Documentaries have long been cursed with a sad, yet inevitable stigma. The stigma that all documentaries are too boring, or too long, or too educational to possibly be considered REAL entertainment. However, with the fairly recent outbreak of sites like “Netflix”, “Youtube”, and “Hulu”, finding quality nonfiction programming has never been easier.
If you were to ask me a year ago how I felt about documentaries, I would have responded somewhere along the lines of, “Documentaries suck. I don’t care about real things. Now leave me alone I’m watching ‘Pocahontus’”. However, that’s before I saw “Marwencol”.
The short description Netflix provided was enough to convince me to hit the play button. The documentary revolves around a young man who loses all of his memory after being beat up by a gang of men one night. After having to relearn everything from walking, to talking, to just opening drawers again, Mark Hogancamp finds peace in creating a world of his own. And his medium? Dolls. Marwencol is the name of a town created entirely by Mark that includes dolls representing real relationships he has with real people. However, although the dolls are unoriginal, Mark creates stories with the characters in the World War II Era town; taking beautiful photographs of important scenes along the way.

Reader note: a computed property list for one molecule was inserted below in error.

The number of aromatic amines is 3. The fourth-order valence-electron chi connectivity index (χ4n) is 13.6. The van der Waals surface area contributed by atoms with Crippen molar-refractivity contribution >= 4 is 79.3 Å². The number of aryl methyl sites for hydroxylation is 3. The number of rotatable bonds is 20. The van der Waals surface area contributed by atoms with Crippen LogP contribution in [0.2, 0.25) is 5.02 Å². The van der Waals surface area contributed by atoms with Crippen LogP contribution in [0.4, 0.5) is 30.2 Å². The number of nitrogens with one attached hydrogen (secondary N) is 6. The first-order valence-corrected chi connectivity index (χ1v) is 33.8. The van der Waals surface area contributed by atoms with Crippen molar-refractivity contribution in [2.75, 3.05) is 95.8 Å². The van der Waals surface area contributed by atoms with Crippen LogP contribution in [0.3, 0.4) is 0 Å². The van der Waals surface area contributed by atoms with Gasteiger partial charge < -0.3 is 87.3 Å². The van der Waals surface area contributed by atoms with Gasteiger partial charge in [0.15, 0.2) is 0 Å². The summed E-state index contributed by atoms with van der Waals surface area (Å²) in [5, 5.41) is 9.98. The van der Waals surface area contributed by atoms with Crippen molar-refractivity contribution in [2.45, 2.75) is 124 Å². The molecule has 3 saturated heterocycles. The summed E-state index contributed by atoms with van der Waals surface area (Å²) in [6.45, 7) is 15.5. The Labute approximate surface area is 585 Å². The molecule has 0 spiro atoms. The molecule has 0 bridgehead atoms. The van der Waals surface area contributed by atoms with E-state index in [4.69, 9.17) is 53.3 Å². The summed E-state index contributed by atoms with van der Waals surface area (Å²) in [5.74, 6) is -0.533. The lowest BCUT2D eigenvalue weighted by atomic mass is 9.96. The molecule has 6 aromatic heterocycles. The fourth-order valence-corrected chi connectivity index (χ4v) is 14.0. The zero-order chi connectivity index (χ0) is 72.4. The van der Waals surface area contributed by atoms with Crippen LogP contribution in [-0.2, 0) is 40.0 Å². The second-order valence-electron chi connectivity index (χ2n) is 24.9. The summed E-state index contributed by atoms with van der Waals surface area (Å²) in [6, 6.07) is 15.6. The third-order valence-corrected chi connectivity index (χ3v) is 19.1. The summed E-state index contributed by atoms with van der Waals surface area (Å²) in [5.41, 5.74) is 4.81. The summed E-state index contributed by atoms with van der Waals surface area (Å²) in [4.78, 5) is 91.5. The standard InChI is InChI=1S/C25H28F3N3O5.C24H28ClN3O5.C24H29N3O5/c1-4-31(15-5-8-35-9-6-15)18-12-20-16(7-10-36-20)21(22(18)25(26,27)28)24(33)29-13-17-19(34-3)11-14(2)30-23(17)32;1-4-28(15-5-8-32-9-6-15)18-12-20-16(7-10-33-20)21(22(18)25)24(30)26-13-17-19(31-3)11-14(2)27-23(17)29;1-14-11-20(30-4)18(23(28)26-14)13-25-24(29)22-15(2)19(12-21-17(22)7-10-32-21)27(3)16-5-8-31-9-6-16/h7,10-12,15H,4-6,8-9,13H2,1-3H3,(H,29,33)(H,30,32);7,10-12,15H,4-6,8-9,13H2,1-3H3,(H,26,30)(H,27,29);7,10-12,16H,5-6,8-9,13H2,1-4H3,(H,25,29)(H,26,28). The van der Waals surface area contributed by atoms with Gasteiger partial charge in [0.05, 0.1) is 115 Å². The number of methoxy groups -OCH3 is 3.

A huge part of what makes this particular documentary so intriguing is the marriage between Mark’s story of recovery, and the invented story Mark creates within his small-scale doll world. For instance, in reality, Mark has an awkward encounter with one of his female neighbors. However, in Marwencol, the same neighbor will profess her love to him, only to be captured by the Nazi police and held hostage until hero Mark comes to save her.
You’re confused. I know it. Still, all you really need to know is that Marwencol not only helped a man recover from brain trauma, but more importantly*, completely changed my attitude about documentary films. If you’re looking for something new and different to watch, I urge you to give Marwencol a shot. It changed my mind, so it might just change yours.
*I don't actually find my change of attitude more important than a man's recovery. That was a joke.